IMMEDIATE OUTCOMES OF CHILDREN WITH SICKLE CELL ANEMIA AND FEVER MANAGED AS OUT PATIENTS AT MULAGO HOSPITAL SICKLE CELL CLINIC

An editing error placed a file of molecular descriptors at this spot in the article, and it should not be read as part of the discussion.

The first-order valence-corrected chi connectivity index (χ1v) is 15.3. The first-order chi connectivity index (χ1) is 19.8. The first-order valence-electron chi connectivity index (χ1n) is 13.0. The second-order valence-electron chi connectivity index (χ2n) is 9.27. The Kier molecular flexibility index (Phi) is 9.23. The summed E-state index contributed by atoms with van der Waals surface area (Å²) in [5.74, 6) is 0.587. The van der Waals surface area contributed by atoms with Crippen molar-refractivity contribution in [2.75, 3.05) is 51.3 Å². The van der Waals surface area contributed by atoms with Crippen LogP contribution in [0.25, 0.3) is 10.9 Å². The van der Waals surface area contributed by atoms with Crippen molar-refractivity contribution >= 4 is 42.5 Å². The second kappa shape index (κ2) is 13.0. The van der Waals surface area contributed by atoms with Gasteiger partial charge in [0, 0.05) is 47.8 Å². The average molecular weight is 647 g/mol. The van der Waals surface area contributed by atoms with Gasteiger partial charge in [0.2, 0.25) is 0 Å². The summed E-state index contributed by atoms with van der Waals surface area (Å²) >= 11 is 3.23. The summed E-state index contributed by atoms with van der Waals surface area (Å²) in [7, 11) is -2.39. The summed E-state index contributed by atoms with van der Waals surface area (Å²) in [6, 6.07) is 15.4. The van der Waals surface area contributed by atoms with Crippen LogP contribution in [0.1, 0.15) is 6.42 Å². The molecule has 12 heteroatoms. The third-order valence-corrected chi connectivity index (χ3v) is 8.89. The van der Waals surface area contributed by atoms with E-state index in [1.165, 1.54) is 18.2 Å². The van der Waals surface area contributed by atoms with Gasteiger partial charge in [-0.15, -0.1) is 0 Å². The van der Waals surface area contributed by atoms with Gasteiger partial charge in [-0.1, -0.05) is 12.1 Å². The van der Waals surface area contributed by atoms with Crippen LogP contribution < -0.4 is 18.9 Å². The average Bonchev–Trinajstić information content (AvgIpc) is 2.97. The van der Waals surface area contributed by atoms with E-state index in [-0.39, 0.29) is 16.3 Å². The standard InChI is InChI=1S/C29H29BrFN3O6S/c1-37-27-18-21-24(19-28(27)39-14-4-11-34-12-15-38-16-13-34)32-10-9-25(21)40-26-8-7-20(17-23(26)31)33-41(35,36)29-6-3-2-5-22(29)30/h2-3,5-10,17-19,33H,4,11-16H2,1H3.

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Background: Fever is a common presentation of children with sickle cell anaemia (SCA). Outpatient management of selected patients with SCA and fever is safe, effective and reduces hospital admissions in high income countries. The effectiveness of this approach, however, is heavily reliant on stringent guidelines and rigorous follow up procedures. At the Mulago hospital sickle cell clinic (MHSCC), a select group of patients with SCA and fever are managed on outpatient basis, as guided by the clinic’s fever protocol. Challenges with follow up and limited laboratory capacity to investigate for the causes of fever may contribute to poor outcomes in our setting. Presently, the outcomes of this management are unknown. Objectives: To determine the immediate outcomes and factors associated with poor outcomes in children with sickle cell anemia and fever managed as outpatients at the MHSCC Methods: Children aged 0-12 years with confirmed SCA, presenting to the MHSCC from October 2018 to February 2019, with documented axillary temperature of 37.5 °C or more, were prospectively enrolled and followed up for seven days to assess fever resolution, hospitalization or death. Children were recruited after a decision to treat as an outpatient had been made by a non study clinician after obtaining written informed consent and assent. Guided by a standardized questionnaire, a detailed history and physical exam, review of the laboratory tests done, as well as treatment prescribed and received by the enrolled patients was carried out. On day 7, a final interview, guided by a (second) standardized questionnaire, was carried out to assess for the study outcomes of fever resolution, return to the sickle cell clinic, hospitalization and death in the first 7 days following outpatient management for fever, as well as factors associated with hospitalization. Statistical analyses were performed using the Chi-squared distribution and Fisher’s exact test for measures < 0.2. A p-value of <0.05 was considered to be significant. Results Data from a total of 220 children were analyzed. By day 7, 200/220 (90.9%) enrolled participants had fever resolution, with the majority 108/200 (54.0%), reporting fever resolution by day 2 following treatment at the clinic. Hospitalization in the first 7 days following treatment at the clinic occurred in 23/220 (10.5%) study participants. Most of the hospitalized patients 14/23 (60.9%), were 60 months of age or older. The most common reasons for admission were vasoocclusive crises and acute chest syndrome/severe pneumonia, each accounting for 12/23 (52.2%). At xiii multivariate analysis, axillary temperature of 38.0℃ or more (AOR 7.36 95% CI 1.09-49.81, P= 0.041), not being on malaria chemoprophylaxis ( AOR 21.84 95% CI 2.97-160.85, P=0.002), chest pain at enrolment ( AOR 7.91 95% CI 1.32-47.28, P=0.023), pain in the extremities at enrolment (AOR 39.40 95% CI 4.13-375.5, P=0.001) and the caregiver not having attained secondary level education ( AOR 0.09 95% CI 0.02-0.61, P=0.013) were associated with hospitalization. There was no death among the enrolled participants in the first 7 days following outpatient treatment at the clinic for fever. Conclusions and Recommendations Ninety percent of children with SCA treated for fever had it resolved by day 7. However, 1 in every 10 children with a febrile episode needed hospitalization, with children aged 60 months and above being at the highest risk. In order to reduce hospitalization rates in children with SCA presenting with fever, we recommend careful follow up for children older than 60 months of age, with axillary temperature of 38.0℃ and above, pain in the extremities and chest, and those children not on malaria prophylaxis. Future research is needed to study children with SCA aged 60 months and above since they have the highest risk for hospitalization.